Some people may have known that I recently traveled to China a few months ago. It was a “spontaneous” decision in choosing China as my next destination (but was a rather planned out trip). I had traveled to a few other places before, but every time it had been based around an academic purpose. This was the first adventure abroad that I chose to embark on, for the simple desire to just travel. And I could not have been more thrilled!
After 36 hours of straight travel (via a bus to New York and a 14 hour plane ride to China) and only two hours of sleep, the itinerary of our first day in Beijing consisted of climbing the Great Wall. Despite feeling sleep-deprived, I was stoked that I was finally going to be able to cross this gem off my bucket list. For years, I had dreamed of visiting one of the great wonders of the world, but I could not believe that at 24 years old, I would make this a reality!
My adventure on the Great Wall was nothing less than memorable! However, I had no idea what I would be “getting myself into” (as with most of China, I have to admit). As a lover of lists, here are some of the quirky encounters I had (and that many Western tourists face) that no one had told me (but maybe should’ve known)…
- Be prepared to be in great shape (or rather do some intense hiking)
Now my naivety as a young, “newbie” travel may be showing its true colors here, but I had no idea that one of the most popular tourist spot for the Great Wall would be so daunting. Being from New England, I have had my fair share of hiking excursions (and encounters with steeper trails in less than ideal conditions). However, with the location being right outside of Beijing and close to several factories, the air quality for this extreme physical activity was less than ideal. Honestly, out of all the places we visited in China, I would have to say I needed a face mask the most at the Great Wall, with the smog being so thick, it was difficult to see the mountains across the highway (of course, I did not wear a mask the entire time I was in China, for better or worse). These elements, along with the very uneven, crumbling steps and amount of local and global tourists sure makes for an interesting hike upward (especially if you’re clumsy, like me).
2. Also be prepared to be treated like a celebrity and have your picture taken. A lot.
This initially came to me as a shock when I first arrived to China. Prior to leaving the bus, our tour guide informed us that often times, the Chinese will approach Westerners they think are attractive (or in some cases, rather odd looking) to have their pictures taken. I figured being an American with very bright, red hair would attract some attention in a country that does not have a lot of ethnic diversity. However, I was floored how “bold” many Chinese people are…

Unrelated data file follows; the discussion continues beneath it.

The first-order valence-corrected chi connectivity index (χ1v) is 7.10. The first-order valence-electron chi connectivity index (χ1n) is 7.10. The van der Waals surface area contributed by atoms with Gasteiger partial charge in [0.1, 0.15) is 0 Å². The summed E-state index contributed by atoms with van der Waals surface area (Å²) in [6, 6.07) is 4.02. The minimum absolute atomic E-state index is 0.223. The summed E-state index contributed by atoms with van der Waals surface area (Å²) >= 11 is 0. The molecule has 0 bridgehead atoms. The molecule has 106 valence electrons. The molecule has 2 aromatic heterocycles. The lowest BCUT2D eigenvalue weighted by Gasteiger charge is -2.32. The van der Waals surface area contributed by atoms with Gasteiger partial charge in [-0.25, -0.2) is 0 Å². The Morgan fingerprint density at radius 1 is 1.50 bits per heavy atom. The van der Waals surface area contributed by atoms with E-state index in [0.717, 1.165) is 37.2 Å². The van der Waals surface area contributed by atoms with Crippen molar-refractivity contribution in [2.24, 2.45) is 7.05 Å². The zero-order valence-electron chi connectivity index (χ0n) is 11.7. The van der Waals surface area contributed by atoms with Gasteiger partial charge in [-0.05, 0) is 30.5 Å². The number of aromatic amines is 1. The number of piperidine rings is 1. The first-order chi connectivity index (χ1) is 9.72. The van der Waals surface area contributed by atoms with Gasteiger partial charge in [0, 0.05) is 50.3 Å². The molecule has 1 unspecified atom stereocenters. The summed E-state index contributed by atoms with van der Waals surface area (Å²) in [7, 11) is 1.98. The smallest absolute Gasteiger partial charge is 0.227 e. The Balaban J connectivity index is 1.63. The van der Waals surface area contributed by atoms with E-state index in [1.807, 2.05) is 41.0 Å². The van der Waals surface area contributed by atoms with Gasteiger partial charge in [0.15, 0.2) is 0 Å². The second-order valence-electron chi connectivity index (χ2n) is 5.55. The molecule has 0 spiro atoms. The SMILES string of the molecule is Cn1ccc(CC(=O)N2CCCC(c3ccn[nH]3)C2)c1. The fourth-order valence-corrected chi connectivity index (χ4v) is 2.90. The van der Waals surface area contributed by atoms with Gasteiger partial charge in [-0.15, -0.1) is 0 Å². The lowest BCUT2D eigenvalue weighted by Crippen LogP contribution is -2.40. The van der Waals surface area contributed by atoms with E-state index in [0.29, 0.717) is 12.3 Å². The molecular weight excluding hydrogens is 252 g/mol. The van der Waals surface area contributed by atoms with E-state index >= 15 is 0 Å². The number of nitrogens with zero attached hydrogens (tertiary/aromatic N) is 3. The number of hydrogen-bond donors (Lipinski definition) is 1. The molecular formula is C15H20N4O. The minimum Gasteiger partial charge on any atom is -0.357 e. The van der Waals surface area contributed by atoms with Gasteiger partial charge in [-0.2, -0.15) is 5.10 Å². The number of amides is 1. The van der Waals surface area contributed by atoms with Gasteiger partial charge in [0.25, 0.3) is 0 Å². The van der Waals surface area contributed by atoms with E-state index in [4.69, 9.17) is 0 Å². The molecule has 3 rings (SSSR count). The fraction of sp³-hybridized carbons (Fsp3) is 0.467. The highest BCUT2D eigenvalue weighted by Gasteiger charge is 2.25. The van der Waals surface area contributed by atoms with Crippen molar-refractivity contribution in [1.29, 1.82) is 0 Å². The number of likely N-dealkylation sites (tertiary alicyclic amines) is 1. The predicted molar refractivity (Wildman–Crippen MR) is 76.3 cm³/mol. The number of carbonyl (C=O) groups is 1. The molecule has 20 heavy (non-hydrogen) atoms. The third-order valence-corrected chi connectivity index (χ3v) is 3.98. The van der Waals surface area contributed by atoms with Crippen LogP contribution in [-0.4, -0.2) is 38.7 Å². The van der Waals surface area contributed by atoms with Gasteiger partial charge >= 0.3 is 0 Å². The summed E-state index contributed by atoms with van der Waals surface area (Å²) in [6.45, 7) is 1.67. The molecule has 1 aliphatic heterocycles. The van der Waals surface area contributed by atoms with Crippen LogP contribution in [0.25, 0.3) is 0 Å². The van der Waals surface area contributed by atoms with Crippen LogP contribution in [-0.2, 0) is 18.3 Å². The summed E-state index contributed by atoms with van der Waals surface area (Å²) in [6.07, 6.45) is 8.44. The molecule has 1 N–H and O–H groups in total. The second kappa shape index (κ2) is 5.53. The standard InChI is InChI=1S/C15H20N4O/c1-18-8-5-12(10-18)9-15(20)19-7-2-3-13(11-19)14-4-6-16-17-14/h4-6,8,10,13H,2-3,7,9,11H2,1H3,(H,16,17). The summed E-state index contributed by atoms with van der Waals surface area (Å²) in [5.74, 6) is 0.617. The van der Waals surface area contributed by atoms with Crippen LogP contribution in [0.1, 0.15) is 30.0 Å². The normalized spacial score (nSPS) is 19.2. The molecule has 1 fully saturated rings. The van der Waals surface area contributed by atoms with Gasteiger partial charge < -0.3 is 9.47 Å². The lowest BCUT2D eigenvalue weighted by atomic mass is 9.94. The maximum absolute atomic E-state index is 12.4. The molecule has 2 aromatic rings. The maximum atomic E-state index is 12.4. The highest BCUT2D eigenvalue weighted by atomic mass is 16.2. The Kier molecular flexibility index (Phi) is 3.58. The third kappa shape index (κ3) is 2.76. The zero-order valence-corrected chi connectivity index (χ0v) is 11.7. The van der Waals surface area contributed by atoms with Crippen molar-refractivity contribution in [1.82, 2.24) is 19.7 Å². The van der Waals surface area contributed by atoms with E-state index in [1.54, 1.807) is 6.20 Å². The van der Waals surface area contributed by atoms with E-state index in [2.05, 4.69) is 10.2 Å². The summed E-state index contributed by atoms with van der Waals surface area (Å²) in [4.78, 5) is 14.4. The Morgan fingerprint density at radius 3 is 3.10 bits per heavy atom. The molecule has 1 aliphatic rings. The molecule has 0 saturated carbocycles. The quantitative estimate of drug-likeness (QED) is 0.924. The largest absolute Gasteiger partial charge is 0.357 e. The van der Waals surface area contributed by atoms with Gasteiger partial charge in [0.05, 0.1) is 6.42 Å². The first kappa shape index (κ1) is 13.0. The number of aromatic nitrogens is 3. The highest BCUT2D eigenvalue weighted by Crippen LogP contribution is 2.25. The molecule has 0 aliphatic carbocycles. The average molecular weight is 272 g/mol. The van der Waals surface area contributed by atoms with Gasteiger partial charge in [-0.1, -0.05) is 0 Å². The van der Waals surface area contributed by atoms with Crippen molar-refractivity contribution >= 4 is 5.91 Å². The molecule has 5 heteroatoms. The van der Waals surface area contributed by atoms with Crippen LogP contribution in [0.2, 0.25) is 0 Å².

One of my first encounters I can recall is having these two women approach me and my friend, pushing me in between them to have several selfies taken. It was almost as if they have never seen someone with red hair before (and perhaps they hadn’t until then)! I just couldn’t believe how comfortable they were with doing this. It’s as if an American would come up to a Chinese tourist in the United States and maneuver them around to have a “selfie” taken with them!
My personal favorite, however, was when this young mother approached me and placed her young child right in my arms. Here I am, with only two hours of sleep, trying to balance on a steep incline on the Great Wall with a kid in my arms! She did not even care that most of the Great Wall was not even in the background of the picture!
3. As with most of China, you’ll feel the pressure of local merchants to buy every souvenir in sight.
Of course I wanted a little token as another way of “documenting” this epic adventure. I ended up buying an authentic “I Climbed the Great Wall” t-shirt, as well as a miniature snow globe. When climbing back down, you’ll be bombarded by vendors and street merchants, eager to make money off tourists. I wish I had learned how to say “don’t want” in Mandarin (a rookie mistake to say the least). My strong recommendation is to not even respond to them and turn the other way (a recommendation taken by our travel guide, a native of Beijing). Just by speaking to them gives them an inclination (no matter how small) that you’re slightly interested and boy, will they be persistent until the cows come home (my friend on this trip learned that the hard way, but that’s a story for another post!).
4. And if you get offered a massage after an exhausting day of hiking and little sleep…just say no!
Initially viewed as a luxurious and courteous offer that we (now, regretfully) accepted, this experience was the icing of quirkiness to our first day in China. I had heard somewhere that a traditional Chinese massage is “firmer” than a traditional massage in the U.S. I was not aware of how painful it may be to some, especially if you’re a sensitive softy like myself! Having three petite, Chinese women, who do not speak English arrive to your hotel room and pull out your limbs (after your legs are already sore from the amount of hiking at the Great Wall) is nothing short of an experience! And one I will most likely pass the next time I visit China…
Despite these quirky adventures, I would not have changed my experience on the Great Wall (and first day in China) for the world!